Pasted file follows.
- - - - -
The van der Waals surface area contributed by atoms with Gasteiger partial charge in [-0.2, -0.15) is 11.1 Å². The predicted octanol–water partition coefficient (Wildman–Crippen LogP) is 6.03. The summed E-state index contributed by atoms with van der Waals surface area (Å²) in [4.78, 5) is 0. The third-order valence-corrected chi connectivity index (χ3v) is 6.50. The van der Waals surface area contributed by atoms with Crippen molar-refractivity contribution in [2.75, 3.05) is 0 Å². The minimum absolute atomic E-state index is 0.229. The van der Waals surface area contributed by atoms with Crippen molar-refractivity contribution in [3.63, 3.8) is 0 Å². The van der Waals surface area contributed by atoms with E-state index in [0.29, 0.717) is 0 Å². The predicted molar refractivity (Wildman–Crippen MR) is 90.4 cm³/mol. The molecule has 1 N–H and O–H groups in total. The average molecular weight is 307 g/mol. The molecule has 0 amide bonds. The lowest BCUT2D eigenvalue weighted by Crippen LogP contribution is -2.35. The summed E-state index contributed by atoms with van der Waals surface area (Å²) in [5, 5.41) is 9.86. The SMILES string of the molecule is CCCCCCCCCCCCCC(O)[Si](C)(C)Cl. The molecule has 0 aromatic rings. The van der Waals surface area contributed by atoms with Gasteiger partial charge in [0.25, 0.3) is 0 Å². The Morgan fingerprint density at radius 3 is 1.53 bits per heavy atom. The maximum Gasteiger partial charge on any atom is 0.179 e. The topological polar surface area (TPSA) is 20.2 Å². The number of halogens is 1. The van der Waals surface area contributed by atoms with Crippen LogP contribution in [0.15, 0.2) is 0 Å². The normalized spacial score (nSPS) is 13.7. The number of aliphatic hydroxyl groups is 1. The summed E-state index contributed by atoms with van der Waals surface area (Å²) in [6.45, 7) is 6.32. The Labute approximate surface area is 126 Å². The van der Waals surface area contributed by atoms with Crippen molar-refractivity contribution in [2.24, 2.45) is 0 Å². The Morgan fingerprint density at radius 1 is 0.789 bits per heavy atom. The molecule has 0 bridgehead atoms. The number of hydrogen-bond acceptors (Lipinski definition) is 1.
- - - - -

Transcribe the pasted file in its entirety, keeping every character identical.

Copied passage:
The van der Waals surface area contributed by atoms with Gasteiger partial charge in [-0.2, -0.15) is 11.1 Å². The predicted octanol–water partition coefficient (Wildman–Crippen LogP) is 6.03. The summed E-state index contributed by atoms with van der Waals surface area (Å²) in [4.78, 5) is 0. The third-order valence-corrected chi connectivity index (χ3v) is 6.50. The van der Waals surface area contributed by atoms with Crippen molar-refractivity contribution in [2.75, 3.05) is 0 Å². The minimum absolute atomic E-state index is 0.229. The van der Waals surface area contributed by atoms with Crippen molar-refractivity contribution in [3.63, 3.8) is 0 Å². The van der Waals surface area contributed by atoms with E-state index in [0.29, 0.717) is 0 Å². The predicted molar refractivity (Wildman–Crippen MR) is 90.4 cm³/mol. The molecule has 1 N–H and O–H groups in total. The average molecular weight is 307 g/mol. The molecule has 0 amide bonds. The lowest BCUT2D eigenvalue weighted by Crippen LogP contribution is -2.35. The summed E-state index contributed by atoms with van der Waals surface area (Å²) in [5, 5.41) is 9.86. The SMILES string of the molecule is CCCCCCCCCCCCCC(O)[Si](C)(C)Cl. The molecule has 0 aromatic rings. The van der Waals surface area contributed by atoms with Gasteiger partial charge in [0.25, 0.3) is 0 Å². The Morgan fingerprint density at radius 3 is 1.53 bits per heavy atom. The maximum Gasteiger partial charge on any atom is 0.179 e. The topological polar surface area (TPSA) is 20.2 Å². The number of halogens is 1. The van der Waals surface area contributed by atoms with Crippen LogP contribution in [0.15, 0.2) is 0 Å². The normalized spacial score (nSPS) is 13.7. The number of aliphatic hydroxyl groups is 1. The summed E-state index contributed by atoms with van der Waals surface area (Å²) in [6.45, 7) is 6.32. The Labute approximate surface area is 126 Å². The van der Waals surface area contributed by atoms with Crippen molar-refractivity contribution in [2.24, 2.45) is 0 Å². The Morgan fingerprint density at radius 1 is 0.789 bits per heavy atom. The molecule has 0 bridgehead atoms. The number of hydrogen-bond acceptors (Lipinski definition) is 1.